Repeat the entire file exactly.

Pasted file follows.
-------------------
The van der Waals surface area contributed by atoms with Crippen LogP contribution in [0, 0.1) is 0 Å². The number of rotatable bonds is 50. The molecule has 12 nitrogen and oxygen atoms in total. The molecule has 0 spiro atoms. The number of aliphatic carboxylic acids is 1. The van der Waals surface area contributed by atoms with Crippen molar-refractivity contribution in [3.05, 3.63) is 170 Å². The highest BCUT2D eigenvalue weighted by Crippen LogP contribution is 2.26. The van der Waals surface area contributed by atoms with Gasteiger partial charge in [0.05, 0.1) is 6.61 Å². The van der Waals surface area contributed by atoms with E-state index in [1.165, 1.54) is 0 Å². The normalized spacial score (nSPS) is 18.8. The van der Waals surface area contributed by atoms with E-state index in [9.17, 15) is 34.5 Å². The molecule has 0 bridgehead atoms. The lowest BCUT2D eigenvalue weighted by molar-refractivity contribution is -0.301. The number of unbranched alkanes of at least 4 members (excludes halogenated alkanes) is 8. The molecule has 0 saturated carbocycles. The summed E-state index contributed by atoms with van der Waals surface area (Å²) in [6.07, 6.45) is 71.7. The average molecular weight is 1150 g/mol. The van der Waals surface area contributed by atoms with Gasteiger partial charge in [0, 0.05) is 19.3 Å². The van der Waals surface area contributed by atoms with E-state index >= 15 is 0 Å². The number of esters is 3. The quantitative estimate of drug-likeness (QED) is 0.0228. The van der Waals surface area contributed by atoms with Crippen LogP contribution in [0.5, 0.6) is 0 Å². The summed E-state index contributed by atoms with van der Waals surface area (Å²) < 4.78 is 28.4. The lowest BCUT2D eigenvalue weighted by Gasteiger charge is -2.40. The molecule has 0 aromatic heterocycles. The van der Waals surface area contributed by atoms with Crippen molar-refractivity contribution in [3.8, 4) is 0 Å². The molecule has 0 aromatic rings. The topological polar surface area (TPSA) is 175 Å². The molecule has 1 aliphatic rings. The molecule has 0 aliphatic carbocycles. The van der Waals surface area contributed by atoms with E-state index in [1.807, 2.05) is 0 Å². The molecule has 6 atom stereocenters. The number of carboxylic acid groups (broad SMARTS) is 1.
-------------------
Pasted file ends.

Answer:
The van der Waals surface area contributed by atoms with Crippen LogP contribution in [0, 0.1) is 0 Å². The number of rotatable bonds is 50. The molecule has 12 nitrogen and oxygen atoms in total. The molecule has 0 spiro atoms. The number of aliphatic carboxylic acids is 1. The van der Waals surface area contributed by atoms with Crippen molar-refractivity contribution in [3.05, 3.63) is 170 Å². The highest BCUT2D eigenvalue weighted by Crippen LogP contribution is 2.26. The van der Waals surface area contributed by atoms with Gasteiger partial charge in [0.05, 0.1) is 6.61 Å². The van der Waals surface area contributed by atoms with E-state index in [1.165, 1.54) is 0 Å². The normalized spacial score (nSPS) is 18.8. The van der Waals surface area contributed by atoms with E-state index in [9.17, 15) is 34.5 Å². The molecule has 0 bridgehead atoms. The lowest BCUT2D eigenvalue weighted by molar-refractivity contribution is -0.301. The number of unbranched alkanes of at least 4 members (excludes halogenated alkanes) is 8. The molecule has 0 saturated carbocycles. The summed E-state index contributed by atoms with van der Waals surface area (Å²) in [6.07, 6.45) is 71.7. The average molecular weight is 1150 g/mol. The van der Waals surface area contributed by atoms with Gasteiger partial charge in [0, 0.05) is 19.3 Å². The van der Waals surface area contributed by atoms with E-state index >= 15 is 0 Å². The number of esters is 3. The quantitative estimate of drug-likeness (QED) is 0.0228. The van der Waals surface area contributed by atoms with Crippen LogP contribution in [0.5, 0.6) is 0 Å². The summed E-state index contributed by atoms with van der Waals surface area (Å²) < 4.78 is 28.4. The lowest BCUT2D eigenvalue weighted by Gasteiger charge is -2.40. The molecule has 0 aromatic heterocycles. The van der Waals surface area contributed by atoms with Crippen molar-refractivity contribution in [3.8, 4) is 0 Å². The molecule has 0 aromatic rings. The topological polar surface area (TPSA) is 175 Å². The molecule has 1 aliphatic rings. The molecule has 0 aliphatic carbocycles. The van der Waals surface area contributed by atoms with E-state index in [1.807, 2.05) is 0 Å². The molecule has 6 atom stereocenters. The number of carboxylic acid groups (broad SMARTS) is 1.